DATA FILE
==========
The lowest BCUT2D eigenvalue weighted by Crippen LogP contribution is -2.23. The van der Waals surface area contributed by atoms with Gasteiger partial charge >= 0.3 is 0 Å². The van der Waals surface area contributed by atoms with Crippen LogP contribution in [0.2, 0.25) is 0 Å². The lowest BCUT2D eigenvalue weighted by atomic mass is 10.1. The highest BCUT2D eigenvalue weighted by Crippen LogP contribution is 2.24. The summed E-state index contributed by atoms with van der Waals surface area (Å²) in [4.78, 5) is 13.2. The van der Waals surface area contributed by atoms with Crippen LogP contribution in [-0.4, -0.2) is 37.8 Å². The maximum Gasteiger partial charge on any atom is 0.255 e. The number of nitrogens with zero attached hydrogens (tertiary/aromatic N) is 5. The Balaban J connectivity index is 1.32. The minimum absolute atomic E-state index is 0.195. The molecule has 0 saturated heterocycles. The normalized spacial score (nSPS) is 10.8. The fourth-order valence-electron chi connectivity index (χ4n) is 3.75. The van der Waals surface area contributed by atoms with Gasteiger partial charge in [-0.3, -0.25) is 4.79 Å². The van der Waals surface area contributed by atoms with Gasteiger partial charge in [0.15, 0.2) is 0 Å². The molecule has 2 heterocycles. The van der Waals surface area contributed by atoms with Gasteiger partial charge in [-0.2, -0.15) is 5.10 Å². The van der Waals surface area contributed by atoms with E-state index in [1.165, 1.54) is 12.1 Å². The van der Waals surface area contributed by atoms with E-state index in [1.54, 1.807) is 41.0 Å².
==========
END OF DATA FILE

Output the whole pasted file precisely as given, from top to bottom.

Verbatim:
The lowest BCUT2D eigenvalue weighted by Crippen LogP contribution is -2.23. The van der Waals surface area contributed by atoms with Gasteiger partial charge >= 0.3 is 0 Å². The van der Waals surface area contributed by atoms with Crippen LogP contribution in [0.2, 0.25) is 0 Å². The lowest BCUT2D eigenvalue weighted by atomic mass is 10.1. The highest BCUT2D eigenvalue weighted by Crippen LogP contribution is 2.24. The summed E-state index contributed by atoms with van der Waals surface area (Å²) in [4.78, 5) is 13.2. The van der Waals surface area contributed by atoms with Crippen LogP contribution in [-0.4, -0.2) is 37.8 Å². The maximum Gasteiger partial charge on any atom is 0.255 e. The number of nitrogens with zero attached hydrogens (tertiary/aromatic N) is 5. The Balaban J connectivity index is 1.32. The minimum absolute atomic E-state index is 0.195. The molecule has 0 saturated heterocycles. The normalized spacial score (nSPS) is 10.8. The fourth-order valence-electron chi connectivity index (χ4n) is 3.75. The van der Waals surface area contributed by atoms with Gasteiger partial charge in [-0.3, -0.25) is 4.79 Å². The van der Waals surface area contributed by atoms with Gasteiger partial charge in [0.15, 0.2) is 0 Å². The molecule has 2 heterocycles. The van der Waals surface area contributed by atoms with Gasteiger partial charge in [-0.2, -0.15) is 5.10 Å². The van der Waals surface area contributed by atoms with E-state index in [1.165, 1.54) is 12.1 Å². The van der Waals surface area contributed by atoms with E-state index in [1.54, 1.807) is 41.0 Å².